British Hedgehog Preservation Society – the hedgehog conservation charity
By Imogen Buller, Communications Officer - British Hedgehog Preservation Society
The British Hedgehog Preservation Society (BHPS) is a UK registered conservation charity with a mission to protect the future and welfare of native British hedgehogs (Erinaceus europaeus)
Based in Shropshire, the society was founded in 1982 by Major Adrian Coles who campaigned for hedgehog escape ramps to be fitted in cattle grids. We now have over 11,500 supporters and more than a quarter of a million followers and fans across our social media platforms.
The hedgehog is the UK’s only prickly mammal, and despite being voted Britain’s Favourite Wild Mammal, hedgehog numbers have been declining for many years. Research published recently in the State of Britain’s Hedgehogs 2022 by the British Hedgehog Preservation Society and People’s Trust for Endangered Species shows that the decline in rural areas is much greater than in urban areas. Although hedgehogs are frequently spotted in gardens, parks and burial grounds, these sightings are becoming rarer - so rare that hedgehogs have now been classified as “Vulnerable to Extinction”.
From our head office in Clee Hill, Shropshire, our team work on campaigns, advocacy, educational projects and partnerships to raise awareness of what can be done to reverse the decline of hedgehogs in the wild, including practical steps to help hedgehogs, improve their welfare and safeguard the future of this much-loved animal.
Hedgehogs are a good ‘indicator' species. If hedgehogs are in trouble, then it is likely that lots of other species (including humans) will struggle too. If we take action to improve the environment for hedgehogs, we will be helping other species at the same time.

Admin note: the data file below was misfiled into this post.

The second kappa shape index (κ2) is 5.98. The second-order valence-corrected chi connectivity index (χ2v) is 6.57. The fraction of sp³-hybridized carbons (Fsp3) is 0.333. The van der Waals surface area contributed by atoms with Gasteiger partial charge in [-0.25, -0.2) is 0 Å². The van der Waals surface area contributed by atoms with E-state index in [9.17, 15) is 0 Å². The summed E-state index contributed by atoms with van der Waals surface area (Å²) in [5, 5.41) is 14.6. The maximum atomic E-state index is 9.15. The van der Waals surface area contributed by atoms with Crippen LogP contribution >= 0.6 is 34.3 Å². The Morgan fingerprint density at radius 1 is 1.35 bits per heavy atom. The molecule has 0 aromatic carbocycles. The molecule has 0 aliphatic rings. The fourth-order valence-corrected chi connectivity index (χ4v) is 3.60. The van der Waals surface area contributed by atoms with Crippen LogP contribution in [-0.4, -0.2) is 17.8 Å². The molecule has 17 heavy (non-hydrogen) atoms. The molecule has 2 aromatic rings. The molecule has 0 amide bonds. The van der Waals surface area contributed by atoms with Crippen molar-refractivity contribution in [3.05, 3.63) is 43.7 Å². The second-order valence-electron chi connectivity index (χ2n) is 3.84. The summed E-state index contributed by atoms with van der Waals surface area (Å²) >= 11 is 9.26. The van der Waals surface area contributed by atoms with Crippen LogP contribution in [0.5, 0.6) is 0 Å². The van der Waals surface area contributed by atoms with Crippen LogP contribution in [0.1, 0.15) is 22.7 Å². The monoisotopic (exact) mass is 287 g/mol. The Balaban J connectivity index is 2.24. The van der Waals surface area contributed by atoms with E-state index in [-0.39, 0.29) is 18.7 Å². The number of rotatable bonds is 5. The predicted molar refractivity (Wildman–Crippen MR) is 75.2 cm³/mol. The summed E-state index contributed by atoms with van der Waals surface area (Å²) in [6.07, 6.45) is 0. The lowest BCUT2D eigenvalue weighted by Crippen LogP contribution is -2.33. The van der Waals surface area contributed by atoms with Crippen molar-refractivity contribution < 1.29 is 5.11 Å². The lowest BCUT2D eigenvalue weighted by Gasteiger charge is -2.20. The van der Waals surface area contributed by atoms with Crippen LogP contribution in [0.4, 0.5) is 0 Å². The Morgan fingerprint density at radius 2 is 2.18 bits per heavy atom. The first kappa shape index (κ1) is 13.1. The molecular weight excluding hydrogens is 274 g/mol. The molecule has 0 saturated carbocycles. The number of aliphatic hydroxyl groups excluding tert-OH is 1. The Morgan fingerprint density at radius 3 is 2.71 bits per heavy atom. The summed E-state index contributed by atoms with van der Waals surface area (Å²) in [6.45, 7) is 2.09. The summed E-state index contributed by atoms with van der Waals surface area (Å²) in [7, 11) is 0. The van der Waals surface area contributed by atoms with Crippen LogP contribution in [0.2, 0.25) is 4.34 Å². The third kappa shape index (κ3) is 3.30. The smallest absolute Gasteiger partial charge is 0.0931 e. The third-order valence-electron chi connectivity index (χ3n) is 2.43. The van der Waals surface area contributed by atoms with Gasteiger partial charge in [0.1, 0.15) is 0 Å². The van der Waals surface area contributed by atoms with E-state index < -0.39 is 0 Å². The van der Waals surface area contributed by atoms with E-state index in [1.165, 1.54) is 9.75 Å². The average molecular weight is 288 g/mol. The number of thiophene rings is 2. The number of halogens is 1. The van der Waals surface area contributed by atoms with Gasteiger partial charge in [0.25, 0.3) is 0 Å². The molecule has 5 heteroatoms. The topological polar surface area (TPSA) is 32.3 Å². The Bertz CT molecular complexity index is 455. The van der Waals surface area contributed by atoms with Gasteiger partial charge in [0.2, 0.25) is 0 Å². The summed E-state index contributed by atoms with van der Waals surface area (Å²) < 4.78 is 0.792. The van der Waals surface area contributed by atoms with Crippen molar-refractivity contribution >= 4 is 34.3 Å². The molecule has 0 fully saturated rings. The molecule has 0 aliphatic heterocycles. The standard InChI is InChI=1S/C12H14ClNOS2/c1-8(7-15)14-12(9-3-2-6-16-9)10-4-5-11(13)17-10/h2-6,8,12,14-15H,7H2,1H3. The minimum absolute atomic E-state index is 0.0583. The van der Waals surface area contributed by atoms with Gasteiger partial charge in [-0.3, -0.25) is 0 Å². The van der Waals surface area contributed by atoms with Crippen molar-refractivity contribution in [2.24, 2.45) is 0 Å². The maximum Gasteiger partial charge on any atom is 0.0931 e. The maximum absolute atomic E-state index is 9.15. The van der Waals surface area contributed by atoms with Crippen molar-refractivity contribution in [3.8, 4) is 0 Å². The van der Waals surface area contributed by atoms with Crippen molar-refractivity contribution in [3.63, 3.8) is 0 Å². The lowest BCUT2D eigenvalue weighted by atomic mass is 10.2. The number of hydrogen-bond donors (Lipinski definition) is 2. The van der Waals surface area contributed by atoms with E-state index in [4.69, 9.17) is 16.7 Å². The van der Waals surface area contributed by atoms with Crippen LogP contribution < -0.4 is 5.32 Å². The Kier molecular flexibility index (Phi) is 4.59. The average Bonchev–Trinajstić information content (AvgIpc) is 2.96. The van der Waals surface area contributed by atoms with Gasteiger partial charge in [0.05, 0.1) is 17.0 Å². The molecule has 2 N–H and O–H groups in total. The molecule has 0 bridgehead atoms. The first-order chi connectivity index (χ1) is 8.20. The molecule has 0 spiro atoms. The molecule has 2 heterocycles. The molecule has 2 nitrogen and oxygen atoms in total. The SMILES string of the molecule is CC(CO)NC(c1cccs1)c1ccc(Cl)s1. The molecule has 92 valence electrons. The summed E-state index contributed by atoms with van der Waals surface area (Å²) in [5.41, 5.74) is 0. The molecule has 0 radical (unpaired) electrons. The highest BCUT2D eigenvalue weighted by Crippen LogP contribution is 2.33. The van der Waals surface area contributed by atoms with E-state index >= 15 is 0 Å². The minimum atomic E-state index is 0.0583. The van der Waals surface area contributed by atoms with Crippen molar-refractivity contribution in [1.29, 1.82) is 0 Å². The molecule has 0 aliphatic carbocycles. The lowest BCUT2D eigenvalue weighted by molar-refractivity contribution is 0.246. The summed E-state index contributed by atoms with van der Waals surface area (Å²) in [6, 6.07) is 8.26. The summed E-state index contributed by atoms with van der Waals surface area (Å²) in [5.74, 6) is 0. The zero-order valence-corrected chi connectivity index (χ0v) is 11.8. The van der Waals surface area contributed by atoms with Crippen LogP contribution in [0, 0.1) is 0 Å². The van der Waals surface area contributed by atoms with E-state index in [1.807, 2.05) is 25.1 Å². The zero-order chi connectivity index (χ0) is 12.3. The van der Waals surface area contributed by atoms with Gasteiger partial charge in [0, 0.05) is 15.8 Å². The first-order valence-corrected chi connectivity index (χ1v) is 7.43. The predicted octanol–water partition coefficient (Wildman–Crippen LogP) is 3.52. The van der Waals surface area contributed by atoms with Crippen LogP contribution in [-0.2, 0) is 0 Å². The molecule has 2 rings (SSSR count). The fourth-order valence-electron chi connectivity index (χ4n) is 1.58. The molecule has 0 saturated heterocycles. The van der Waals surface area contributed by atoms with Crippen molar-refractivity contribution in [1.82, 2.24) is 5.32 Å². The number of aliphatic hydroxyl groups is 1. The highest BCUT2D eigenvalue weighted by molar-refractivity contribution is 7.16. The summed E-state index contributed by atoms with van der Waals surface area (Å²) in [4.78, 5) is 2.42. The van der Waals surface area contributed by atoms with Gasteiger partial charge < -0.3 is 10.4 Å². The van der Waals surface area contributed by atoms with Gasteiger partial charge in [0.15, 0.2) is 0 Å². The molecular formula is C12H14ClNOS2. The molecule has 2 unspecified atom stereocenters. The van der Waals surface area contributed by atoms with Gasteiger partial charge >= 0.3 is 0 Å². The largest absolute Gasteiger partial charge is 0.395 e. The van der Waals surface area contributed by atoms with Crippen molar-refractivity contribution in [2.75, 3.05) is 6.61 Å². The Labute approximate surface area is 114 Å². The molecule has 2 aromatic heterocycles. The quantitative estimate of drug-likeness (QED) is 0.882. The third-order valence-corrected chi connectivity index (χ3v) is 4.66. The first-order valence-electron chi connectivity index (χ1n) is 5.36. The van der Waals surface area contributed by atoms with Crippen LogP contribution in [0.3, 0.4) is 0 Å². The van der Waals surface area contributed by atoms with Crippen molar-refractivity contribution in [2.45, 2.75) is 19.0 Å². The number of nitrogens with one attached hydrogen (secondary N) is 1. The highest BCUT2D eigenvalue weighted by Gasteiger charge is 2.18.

With this in mind, our work includes:
- Offering best practice guidance for the public for how to make the UK more hedgehog-friendly. Leaflets and other information can be downloaded from our website and we provide free information packs to schools, educational settings, community groups, animal rescue and rehabilitation centres.
- Funding research that helps build a better understanding of the British hedgehog population and its sustainability.
- Running a phoneline to offer advice to enquirers with sick, injured or orphaned wild hedgehogs and maintaining a directory of over 500 independent rehabilitators in the UK. We also produce best practice guidance for rehabilitators and veterinary practitioners.
- Providing advocacy and being an expert source of information to the public, businesses, government and other organisations regarding the conservation and welfare of native hedgehogs and their habitats in the UK and seeking further legal protection of the hedgehog as necessary. This includes lobbying and campaigning. One of our successful campaigns involved lobbying McDonalds to change their McFlurry packaging, when it was discovered that hedgehogs were getting their heads stuck inside. Eventually with our guidance McDonalds redesigned the containers to make the hole in the lid smaller to prevent hedgehogs getting trapped and printed a warning on the lid regarding the impact littering can have on wildlife. The Hedgehog Friendly Football League is our campaign to lobby professional football clubs to practice hedgehog-safe groundskeeping and to promote wildlife-friendly actions to their fans. We currently have over 40 clubs involved, including several premiership teams,